Despite being swept by the Ottawa Gee-Gees last Saturday, women’s volleyball still controls their own playoff destiny this weekend.
The Gaels (11-6) sit fourth in the OUA East heading into the season’s final games – two games back of the Ryerson Rams (13-4) for third place in the division. They also hold a two-game lead over the York Lions (9-8) for the East’s final playoff spot.
They’ll either have a post-season rematch with the Gee-Gees or take on the first-place Toronto Varsity Blues (17-0) in the first round.
The Gaels wrap up their campaign on the road against the top two teams in the OUA West – the McMaster Marauders (14-3) on Friday and the Guelph Gryphons (9-8) on Saturday.
Gaels head coach Michael Ling said the Gaels are focused on coming out with wins in those games, instead of fixating on who they’ll face in the playoffs.
“We can catch Ryerson, but we have to win,” Ling said. “The thing we have to do is win these two matches this weekend. We don’t really care who our opponent is. Whether it’s Toronto or Ottawa, they’re both great teams, and we’d love a chance at both of them again.”
The Gaels fell 3-0 on the road to Ottawa on Saturday, one week after losing in straight sets to Toronto at the ARC.
Queen’s came out sluggish in the opening frame against the Gee-Gees, dropping the set 25-14. Ling said the Gaels were well prepared for the match, but they struggled to return Ottawa’s serves.
“They got on us early with tough serving,” he said. “We made probably five or six in a row serve receive errors, so that set the tone for the first set.”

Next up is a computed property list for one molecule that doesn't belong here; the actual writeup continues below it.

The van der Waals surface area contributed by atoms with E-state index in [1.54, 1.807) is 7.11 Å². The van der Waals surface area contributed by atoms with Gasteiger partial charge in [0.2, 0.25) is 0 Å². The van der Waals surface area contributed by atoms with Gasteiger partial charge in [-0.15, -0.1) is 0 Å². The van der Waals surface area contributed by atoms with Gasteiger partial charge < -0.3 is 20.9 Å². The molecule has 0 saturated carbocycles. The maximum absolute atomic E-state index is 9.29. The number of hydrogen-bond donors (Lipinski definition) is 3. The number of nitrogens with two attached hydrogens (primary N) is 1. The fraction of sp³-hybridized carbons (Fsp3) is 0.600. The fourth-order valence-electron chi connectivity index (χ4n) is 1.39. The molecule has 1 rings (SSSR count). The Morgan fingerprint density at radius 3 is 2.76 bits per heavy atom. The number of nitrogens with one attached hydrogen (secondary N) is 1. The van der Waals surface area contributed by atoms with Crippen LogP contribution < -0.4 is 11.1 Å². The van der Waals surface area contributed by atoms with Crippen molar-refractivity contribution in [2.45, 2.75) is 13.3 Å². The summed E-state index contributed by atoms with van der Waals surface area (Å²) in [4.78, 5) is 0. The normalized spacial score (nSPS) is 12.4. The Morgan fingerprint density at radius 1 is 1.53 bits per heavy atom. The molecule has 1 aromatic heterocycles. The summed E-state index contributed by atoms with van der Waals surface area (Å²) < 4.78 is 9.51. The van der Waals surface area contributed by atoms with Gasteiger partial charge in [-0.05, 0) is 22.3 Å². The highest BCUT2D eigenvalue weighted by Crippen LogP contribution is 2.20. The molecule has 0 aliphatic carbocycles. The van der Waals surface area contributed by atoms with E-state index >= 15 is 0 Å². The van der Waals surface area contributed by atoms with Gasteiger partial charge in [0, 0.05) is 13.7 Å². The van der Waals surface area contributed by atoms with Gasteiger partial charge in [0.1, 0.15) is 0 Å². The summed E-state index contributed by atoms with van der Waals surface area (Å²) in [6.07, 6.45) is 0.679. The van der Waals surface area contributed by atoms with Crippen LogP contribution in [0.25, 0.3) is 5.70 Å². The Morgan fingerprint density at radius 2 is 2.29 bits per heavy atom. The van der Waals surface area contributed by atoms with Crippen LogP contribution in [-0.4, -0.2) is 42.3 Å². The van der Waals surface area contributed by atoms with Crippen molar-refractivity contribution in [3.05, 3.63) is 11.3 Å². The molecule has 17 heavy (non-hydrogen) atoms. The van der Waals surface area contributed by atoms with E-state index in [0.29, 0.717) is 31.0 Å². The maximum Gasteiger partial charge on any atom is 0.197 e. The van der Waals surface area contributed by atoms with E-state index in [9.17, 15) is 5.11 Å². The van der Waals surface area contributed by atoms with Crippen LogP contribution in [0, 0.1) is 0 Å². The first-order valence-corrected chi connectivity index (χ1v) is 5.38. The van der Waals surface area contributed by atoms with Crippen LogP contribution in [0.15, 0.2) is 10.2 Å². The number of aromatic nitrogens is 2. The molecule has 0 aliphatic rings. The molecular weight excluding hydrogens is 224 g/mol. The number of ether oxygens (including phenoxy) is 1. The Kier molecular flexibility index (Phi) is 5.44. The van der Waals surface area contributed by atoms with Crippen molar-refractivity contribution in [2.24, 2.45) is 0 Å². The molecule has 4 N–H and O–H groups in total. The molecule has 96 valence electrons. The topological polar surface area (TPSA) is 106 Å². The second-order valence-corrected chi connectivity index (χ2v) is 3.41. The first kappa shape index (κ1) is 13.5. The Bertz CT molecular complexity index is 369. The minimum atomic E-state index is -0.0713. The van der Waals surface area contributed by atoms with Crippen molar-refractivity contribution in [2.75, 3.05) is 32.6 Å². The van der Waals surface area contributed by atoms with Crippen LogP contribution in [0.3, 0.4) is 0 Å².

Ling added that the Gee-Gees had an additional emotional boost. The match was their seniors’ final regular season home game.
Queen’s couldn’t bounce back in the second set and continued to struggle against Ottawa’s serving game. The Gee-Gees recorded 10 service aces during the course of the contest.
The Gaels dropped the second set 25-18 and the third 25-19. Ling said the team’s struggles in the return game impacted the rest of their offence.
“With our serve receive game off, we can’t score many points,” he said. “It’s like two ships going in opposite directions. Ottawa was good going in one direction and we were bad going in the opposite direction and it just magnifies itself that way.”
Ling said the team’s resilience is the most important thing for the Gaels to improve on from this game, adding that the team is seeking consistency and mental toughness.
“I think we’ve shown that we’re a little bit hot one day, cold another day,” he said. “We just need to be that resilient team that doesn’t freak out over ‘okay, that was a good play’, and just goes out there and tries again and sees what happens.”
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